Wikipedia - Unitarianism seems to suggest that there is no core belief regarding Deity, within what is called 'Unitarianism' :

Worship within the Unitarian tradition accommodates a wide range of understandings of God, while the focus of the service may be simply the celebration of life itself.

And the article on Wikipedia suggests that Unitarianism is a reaction to Trinitarianism, rather than a self-expressing body of agreement :

Although there is no specific authority on convictions of Unitarian belief aside from rejection of the Trinity, the following beliefs are generally accepted . . . . . .

And the above appears to suggest that there is no governing body or authority which could give a definitive view on core beliefs.

So I am interested in whether Unitarianism (as a movement) does or does not worship God as a Person. But I am not clear as to who would be able to answer this on behalf of the movement.

Or, indeed, if the movement, as a whole, agrees as to what the answer might be.

Is there any way of finding out the answer to my question ?

From the little I have managed to glean it appears to me that 'Unitarian' means 'Anti-Trinitarian' and that such Anti-Trinitarians are actually undecided about whom God is, save that they definitely do not believe that God is as Trinitarianism represents Him to be.

If I have misunderstood that, I am very keen to be advised accordingly of my misunderstanding, by any authority able to so advise me.

  • Like most factions/denominations of religion, you would have to define what Unitarianism means. On the face of it it seems logical, but men have even made a mess of that apparently.
    – steveowen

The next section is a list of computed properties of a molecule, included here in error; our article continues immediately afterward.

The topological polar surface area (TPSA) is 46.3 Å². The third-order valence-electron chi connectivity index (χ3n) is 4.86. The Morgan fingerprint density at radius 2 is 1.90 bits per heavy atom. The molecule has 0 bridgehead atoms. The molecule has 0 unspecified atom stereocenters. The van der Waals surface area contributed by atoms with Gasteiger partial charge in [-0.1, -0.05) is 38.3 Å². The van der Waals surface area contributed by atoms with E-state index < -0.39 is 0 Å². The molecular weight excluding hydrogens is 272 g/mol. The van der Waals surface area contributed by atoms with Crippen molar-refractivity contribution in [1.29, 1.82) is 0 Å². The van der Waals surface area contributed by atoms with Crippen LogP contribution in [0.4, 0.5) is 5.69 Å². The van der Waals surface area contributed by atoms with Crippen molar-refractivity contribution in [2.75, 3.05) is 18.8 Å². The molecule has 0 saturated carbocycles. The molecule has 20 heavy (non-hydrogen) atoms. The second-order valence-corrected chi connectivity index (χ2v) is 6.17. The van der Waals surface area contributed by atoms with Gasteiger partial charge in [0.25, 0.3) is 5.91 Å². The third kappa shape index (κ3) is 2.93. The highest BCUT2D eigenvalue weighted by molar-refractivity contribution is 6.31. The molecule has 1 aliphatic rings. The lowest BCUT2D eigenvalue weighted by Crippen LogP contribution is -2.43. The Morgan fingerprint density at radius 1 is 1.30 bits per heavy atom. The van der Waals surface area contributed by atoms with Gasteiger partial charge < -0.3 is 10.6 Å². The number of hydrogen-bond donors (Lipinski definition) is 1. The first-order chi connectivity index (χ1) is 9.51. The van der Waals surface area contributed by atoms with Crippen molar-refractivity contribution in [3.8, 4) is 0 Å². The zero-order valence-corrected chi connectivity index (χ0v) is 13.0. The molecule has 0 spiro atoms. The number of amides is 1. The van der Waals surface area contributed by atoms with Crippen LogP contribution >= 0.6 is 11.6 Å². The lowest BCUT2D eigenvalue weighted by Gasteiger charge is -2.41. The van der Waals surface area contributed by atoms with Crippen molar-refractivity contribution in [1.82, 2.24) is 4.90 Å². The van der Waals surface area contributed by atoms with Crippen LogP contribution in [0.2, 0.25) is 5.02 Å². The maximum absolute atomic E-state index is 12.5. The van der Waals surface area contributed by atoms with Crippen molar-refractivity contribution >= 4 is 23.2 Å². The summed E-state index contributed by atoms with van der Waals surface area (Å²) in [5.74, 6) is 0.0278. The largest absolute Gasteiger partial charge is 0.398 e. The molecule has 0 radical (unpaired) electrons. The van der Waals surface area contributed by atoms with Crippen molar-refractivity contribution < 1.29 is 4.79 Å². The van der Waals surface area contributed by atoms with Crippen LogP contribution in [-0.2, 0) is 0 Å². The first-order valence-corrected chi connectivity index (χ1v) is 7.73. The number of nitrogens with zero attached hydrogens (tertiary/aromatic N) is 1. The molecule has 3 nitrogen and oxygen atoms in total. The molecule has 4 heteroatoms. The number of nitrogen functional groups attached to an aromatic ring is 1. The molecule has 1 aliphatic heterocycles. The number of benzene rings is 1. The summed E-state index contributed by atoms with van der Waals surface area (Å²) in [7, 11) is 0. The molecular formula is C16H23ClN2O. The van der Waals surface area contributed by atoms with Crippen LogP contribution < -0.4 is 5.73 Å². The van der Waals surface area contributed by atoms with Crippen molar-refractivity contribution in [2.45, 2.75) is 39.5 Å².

Commented Feb 4, 2022 at 0:40
  • @steveowen Well, I would be looking to self-confessed Unitarians to tell me what Unitarianism is.
    – Nigel J
    Commented Feb 4, 2022 at 0:50
  • Had a laugh about this from the Wiki link, As is typical of dissenters, Unitarianism does not constitute one single Christian denomination. As if all the others have !
    – steveowen
    Commented Feb 4, 2022 at 0:56
  • 2
    @OneGodtheFather I was after a definitive answer. A 'guess' is not really what I wanted. But your facts are interesting and noted.
    – Nigel J
    Commented Feb 4, 2022 at 7:36
  • 2
    @OneGodtheFather So, no gathered and organised response to the Council of Nicea. I see.
    – Nigel J
    Commented Feb 4, 2022 at 7:52

1 Answer 1


There seems to be something of an answer in this article by Ian Sellers, published in 1977 in the book I quote from, below. I do not know if Ian Sellers is (or was) a Unitarian, however. He does not say, in his article. What is particularly helpful in his article is tracing the development of the modern 16th century movement. This, in itself, explains the difficulty of trying to pin any one, clear doctrine of God to Unitarianism. Here is what the article says:

"Unitarianism rejects the idea of the Trinity. It questions belief in the divinity of Christ and of the Holy Spirit in favour of the oneness of God. This idea was found in the early church, particularly in the Monarchianist heresy. The modern movement dates from the early sixteenth century. Renaissance ideas combined with some extreme teaching in the Radical Reformation to produce Unitarian ideas in the minds of many individuals...

Two prominent centres of early Unitarianism were Poland and Hungary... Unitarian congregations sprang up [from 1558] and were known as the 'Polish Brethren'. They were formally organized in 1565, and became known as the Minor Church. After 1574, when Faustus Socinus became their leader, Unitarianism spread quickly. Its intellectual centre was Racow. There a Polish Unitarian declaration of faith, the Racovian Catechism, was published in 1605...

By the later eighteenth century Unitarianism in Hungary had been almost completely suppressed... But in the rationalistic atmosphere of the eighteenth century, very many English Presbyterian and General Baptist churches began to be affected. They adopted first Arian, and then Sabellian, Socinian or full-blown Unitarian ideas. Both became largely Unitarian denominations by the second half of the eighteenth century. The first self-styled Unitarian church, Essex Chapel in London, was opened by the liberal Anglican Theophilus Lindsey who left the Church of England in 1773. [Unitarianism] was legalized in 1813... Meanwhile there were theological changes in Unitarianism." The History of Christianity, page 495, Lion